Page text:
Late Breaking Poster Abstract

Quality Improvement and Safety Learning in Medicine (Q-SLIM): Customizable Competencybased Web Learning for Health Professionals (P116)

John Voss (University of Virginia); Bonnie Jerome-D’Emilia (Rutgers University); John Jackson (University of Virginia); Kimberlye Joyce (University of Virginia); Katherine Schlag (University of Virginia); Ye Chen (University of Virginia); Vladimir Goodkovsky (University of Virginia)

Brief Synopsis

Q-SLIM is a competency-based customizable learning platform that offers high quality instructional material in QI and patient safety. Learners can self-design curricula and faculty can select customizable modular learning experiences assessed by competency. Competency and credit based assessment tools are available.

Physicians, nurses and other health professionals need inexpensive, accessible, competency-based instructional methods to learn specific skills to improve quality and safety. We are constructing Q-SLIM, the Quality Improvement and Safety Learning in Medicine program, an engaging, relevant, highly customizable, web-based instructional curriculum. This modular curriculum uses open source software to create competency maps that link QI skills to competencies from the AACN, ACGME and other professional organizations. Q-SLIM contains 10 subcompetencies and 80 skills taught in 30 10-15 minute modules. Competencies range from instruction in the PDSA cycle and practical skills like process mapping to advanced concepts such as culture change management. Each module uses a professionally designed web template so that users may select a narrated multimedia or a text-based learning environment. Modules contain assessment questions mapped to specific competencies.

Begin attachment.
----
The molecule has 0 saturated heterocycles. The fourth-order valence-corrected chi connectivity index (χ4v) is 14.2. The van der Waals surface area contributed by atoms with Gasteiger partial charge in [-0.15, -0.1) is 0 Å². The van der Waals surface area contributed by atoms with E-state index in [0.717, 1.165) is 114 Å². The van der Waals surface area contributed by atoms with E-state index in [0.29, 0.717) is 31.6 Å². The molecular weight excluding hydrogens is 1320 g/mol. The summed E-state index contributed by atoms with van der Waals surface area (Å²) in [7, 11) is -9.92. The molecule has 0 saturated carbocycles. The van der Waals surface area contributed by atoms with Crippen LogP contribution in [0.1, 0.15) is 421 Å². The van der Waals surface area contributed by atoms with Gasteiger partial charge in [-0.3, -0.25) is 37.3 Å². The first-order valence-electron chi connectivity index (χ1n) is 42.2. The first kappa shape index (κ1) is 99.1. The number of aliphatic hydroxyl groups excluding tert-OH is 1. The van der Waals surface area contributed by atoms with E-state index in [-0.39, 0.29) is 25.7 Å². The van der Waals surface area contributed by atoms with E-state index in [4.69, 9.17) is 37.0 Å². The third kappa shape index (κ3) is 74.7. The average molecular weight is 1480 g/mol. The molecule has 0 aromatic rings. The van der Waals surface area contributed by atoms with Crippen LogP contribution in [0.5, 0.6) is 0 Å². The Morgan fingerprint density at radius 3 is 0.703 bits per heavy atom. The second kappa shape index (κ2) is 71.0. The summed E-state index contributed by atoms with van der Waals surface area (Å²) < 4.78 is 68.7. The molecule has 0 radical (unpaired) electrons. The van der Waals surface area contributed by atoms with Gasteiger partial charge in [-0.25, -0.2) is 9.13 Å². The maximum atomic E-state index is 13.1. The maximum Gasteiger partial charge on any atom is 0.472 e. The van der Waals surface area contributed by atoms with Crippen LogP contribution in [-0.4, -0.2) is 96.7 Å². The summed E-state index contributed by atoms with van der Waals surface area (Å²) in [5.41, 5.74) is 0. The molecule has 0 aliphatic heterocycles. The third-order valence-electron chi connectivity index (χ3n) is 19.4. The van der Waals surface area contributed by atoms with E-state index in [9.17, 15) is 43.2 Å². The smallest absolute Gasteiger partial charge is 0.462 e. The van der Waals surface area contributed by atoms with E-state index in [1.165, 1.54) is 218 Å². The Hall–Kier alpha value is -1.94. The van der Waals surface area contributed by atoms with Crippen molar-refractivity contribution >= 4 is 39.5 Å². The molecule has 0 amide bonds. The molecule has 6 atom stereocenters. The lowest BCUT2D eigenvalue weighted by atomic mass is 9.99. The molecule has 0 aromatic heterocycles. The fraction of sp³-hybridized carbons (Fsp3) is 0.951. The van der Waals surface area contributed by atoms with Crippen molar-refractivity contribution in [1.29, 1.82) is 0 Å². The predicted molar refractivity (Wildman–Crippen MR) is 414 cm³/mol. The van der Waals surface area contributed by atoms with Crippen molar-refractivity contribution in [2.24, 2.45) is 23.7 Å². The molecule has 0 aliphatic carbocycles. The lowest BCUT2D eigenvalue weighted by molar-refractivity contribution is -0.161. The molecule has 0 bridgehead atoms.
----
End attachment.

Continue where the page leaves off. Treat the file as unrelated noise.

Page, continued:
Faculty world-wide may use the Q-SLIM interface to select from prespecified curricula or choose a custom set of individual modules for learners. Individuals may use Q-SLIM to design unique instructional programs for personal use. Competency-based reporting allows faculty, administrators and instructional authors to review course progress at the student, course or curriculum level. Students access similar reports to see their emerging competency.

Designed to be extendable beyond QI instruction, the QSLIM programming uses open source methods (Moodle) and SCORM 1.2 standards to allow educators to organize, present and assess competency-based curricula for any instructional purpose independent of specific content. The software is freely available

Funding Sources

The Pfizer Medical Education Group